• Colfax is going to market with the technology discussion on the back burner. Instead, the company is approaching customers with a business-problem-solving outlook, fishing for the all-important CEO buy-in and leaving the technology details to be sorted out later. As Cahalane stated, “We are staying very focused on the business message, the real value that you get from the solution. The tech is just a vehicle. A business message allows us to really spend time on bringing our knowledge to more customers. The customers finally see how it all fits together. It’s in their language.”
  • Cahalane noted that companies, such as Colfax in its early days, are often afraid of working with vendors or partners. Cooperation and coopetition among partners or working with a new vendor can be intimidating when a company knows it’s on the verge of a vertical breakthrough or solving the next use case, causing companies to keep their cards close to their vest. Laying the cards on the table and sharing technology, techniques, and customer relationships or entry points is a daunting step. Cahalane emphasized how Colfax had to shift its thinking from “How do we compete?” or “How do we keep this in-house to avoid paying for technology?” to “How could [a partner or new vendor] help?” or “How can they accelerate our goals?” Using the technology, expertise and capacity of Microsoft, OSIsoft and PTC now allows Colfax to focus on the solution components it knows best and to layer them on best-in-class platforms and tool kits provided by its vendors. This approach not only provides customer validation — for example, attaching to a well-known brand such as Microsoft for IaaS makes customers more comfortable — but also spreads out development and management. Instead of trying to support the entire load, which would be a challenge for an organization of Colfax’s size and structure, the company relies on its partners and vendors to take responsibility for their own components.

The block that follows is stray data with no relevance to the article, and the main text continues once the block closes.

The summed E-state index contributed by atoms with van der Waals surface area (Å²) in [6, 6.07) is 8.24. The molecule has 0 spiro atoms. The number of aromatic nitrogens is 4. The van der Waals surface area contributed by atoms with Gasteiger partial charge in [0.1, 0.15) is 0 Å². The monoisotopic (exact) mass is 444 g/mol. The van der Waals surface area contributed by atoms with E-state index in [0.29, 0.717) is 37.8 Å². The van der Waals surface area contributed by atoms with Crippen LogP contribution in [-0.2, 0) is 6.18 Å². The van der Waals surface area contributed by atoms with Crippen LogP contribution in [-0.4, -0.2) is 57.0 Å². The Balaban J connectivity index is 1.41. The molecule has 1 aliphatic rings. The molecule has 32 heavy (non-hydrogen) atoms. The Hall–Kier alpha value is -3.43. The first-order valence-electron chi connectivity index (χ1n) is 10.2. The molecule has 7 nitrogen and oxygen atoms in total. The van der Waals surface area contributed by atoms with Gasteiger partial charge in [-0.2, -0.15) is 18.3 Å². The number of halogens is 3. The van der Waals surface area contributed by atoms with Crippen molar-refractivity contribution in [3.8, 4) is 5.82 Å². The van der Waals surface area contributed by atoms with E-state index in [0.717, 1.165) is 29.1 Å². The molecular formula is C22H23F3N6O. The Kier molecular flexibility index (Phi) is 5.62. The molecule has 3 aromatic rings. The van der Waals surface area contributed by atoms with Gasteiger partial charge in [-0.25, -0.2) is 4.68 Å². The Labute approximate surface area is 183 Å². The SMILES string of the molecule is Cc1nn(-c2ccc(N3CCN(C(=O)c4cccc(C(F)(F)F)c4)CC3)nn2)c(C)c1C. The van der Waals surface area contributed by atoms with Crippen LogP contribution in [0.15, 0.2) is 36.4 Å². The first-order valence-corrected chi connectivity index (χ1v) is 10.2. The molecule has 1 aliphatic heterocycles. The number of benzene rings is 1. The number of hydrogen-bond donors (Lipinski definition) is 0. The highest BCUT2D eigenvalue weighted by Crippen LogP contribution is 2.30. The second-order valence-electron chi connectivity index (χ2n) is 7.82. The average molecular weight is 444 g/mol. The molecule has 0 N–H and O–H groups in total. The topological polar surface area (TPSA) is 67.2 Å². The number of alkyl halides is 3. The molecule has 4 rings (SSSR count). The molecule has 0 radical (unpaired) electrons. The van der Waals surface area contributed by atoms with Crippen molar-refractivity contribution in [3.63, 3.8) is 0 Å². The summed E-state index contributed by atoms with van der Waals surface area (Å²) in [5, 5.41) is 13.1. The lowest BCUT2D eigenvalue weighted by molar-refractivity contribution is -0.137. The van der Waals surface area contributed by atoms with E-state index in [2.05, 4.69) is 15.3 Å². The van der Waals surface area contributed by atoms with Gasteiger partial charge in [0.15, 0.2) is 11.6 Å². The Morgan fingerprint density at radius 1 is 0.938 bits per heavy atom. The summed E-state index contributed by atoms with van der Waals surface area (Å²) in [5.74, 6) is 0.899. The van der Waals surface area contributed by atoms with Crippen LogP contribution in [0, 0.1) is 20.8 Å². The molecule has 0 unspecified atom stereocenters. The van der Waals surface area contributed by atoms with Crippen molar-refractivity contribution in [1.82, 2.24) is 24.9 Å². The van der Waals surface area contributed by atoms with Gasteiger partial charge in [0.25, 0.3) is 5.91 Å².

• Finally, Cahalane emphasized the need for companies such as Colfax to remain agile in the quickly moving and erratic IoT-enhanced products market. The company constantly looks for acquisition candidates that can not only increase its expertise in its core digital initiatives and target verticals but also deliver new business models.

What is next for Colfax? Cahalane noted that there is still a lot of work for Colfax and its partners to do to develop, and educate customers about the power of data. This means not only tying data together inside one organization but also sharing data across organizations. For example, Colfax’s welding solutions could be used by customers to apply predictive and prescriptive analytics to real-time operational data to have alerts sent to supplies manufacturers for automatic resupply. Cahalane also hinted that Colfax sees the importance of shifting toward prepackaged solutions, which reduce customization costs and complexity and are built around proven ROI, to induce more customers to buy Colfax IoT solutions.